Pantera Capital, a cryptocurrency investment firm known for its blockbuster returns, has been on the upside when investing in startups, though the returns have been falling below or closer to other types of equity investors.
The venture funds Pantera Capital raised in August 2013 and August 2014 have returned 46.5% and 15.9% from their inception to September 2019, respectively, according to firm data obtained by CoinDesk. The returns underperform index funds most retail investors can buy into and outperform venture funds limited to smaller pools of accredited investors.
Up to September 2019, the S&P 500 index, for example, has returned, adjusted for inflation, 62.6% over the first Pantera venture fund and 40.8% over the second Pantera venture fund. United States funds included in the 2019 Cambridge Associates Venture Capital Index have returned on average 12.08% on a five-year timescale and 14.55% on a 10-year time scale.
Paul Veradittakit, a venture partner at Pantera Capital, attributed the dramatic gap in performance to the different focus and size of the funds. The closely aged funds’ returns slid as the second fund ramped up investments in 36 companies and counting, in diverse companies building mostly supplemental cryptocurrency products — a more than fourfold rise from the first fund’s eight companies dedicated to cryptocurrency services catering to the bare essentials.
While the first Pantera venture fund has invested in digital asset developers like Ripple Labs and basic exchanges and payment processors like Bitstamp, Xapo, Circle and Ripio (formerly known as BitPagos), the second venture fund has invested in exchanges with peripheral financial instruments like cryptocurrency futures platform ErisX, scattered cryptocurrency platforms that include Shapeshift, Abra, Brave, Civic, Starkware, BitOasis and BitPesa, and even another cryptocurrency fund manager, Polychain Capital.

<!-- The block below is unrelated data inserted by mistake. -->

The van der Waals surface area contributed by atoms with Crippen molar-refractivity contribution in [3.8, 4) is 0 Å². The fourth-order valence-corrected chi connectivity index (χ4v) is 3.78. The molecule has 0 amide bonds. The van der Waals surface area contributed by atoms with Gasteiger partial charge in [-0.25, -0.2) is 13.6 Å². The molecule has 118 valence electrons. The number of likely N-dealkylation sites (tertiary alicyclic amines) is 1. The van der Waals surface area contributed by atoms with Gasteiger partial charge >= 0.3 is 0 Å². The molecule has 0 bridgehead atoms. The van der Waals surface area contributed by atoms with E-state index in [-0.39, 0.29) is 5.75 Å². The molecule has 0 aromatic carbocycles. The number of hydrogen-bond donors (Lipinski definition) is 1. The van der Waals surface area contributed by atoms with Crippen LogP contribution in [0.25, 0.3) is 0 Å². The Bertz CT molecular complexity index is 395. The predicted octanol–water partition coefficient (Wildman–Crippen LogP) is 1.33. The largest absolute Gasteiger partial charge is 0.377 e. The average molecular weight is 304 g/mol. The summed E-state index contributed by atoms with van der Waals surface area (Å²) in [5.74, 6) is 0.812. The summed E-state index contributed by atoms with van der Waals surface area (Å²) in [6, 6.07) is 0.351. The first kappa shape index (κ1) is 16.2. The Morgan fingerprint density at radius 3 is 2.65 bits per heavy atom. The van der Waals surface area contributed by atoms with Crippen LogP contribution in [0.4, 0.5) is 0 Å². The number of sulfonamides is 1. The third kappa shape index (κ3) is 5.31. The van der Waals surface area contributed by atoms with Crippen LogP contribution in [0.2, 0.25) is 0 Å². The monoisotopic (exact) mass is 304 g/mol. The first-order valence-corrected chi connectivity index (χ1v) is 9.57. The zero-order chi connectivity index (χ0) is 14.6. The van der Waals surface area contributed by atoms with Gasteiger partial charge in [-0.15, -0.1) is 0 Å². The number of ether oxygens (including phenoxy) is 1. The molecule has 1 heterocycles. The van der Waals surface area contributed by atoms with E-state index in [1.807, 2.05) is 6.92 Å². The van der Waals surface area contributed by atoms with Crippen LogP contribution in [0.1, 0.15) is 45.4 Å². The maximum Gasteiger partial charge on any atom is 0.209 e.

Information was not provided on Pantera Capital’s third venture fund, which has as of August, just slightly under a $175 million ceiling sought since 2018. But if strategy and volume is any indication, the third Pantera venture fund has mirrored the approach of the second fund, putting more money into ErisX, Starkware and at least 16 in-the-weeds companies. Among these newer startups are The Block, a cryptocurrency research site; and Bakkt, a New York Stock Exchange corporation-connected bitcoin futures exchange.
In all, Pantera Capital’s assets were valued at over $448 million in this year, covering $249.3 million in the venture funds. The venture funds take at least $50,000 and $100,000 sums from investors and spend about $1 million to $3 million on 10% to 20% equity stakes in seed-stage investments. For Series A venture investments, Pantera Capital commits somewhere from $3 million to $8 million to 3% to 15% stakes in companies.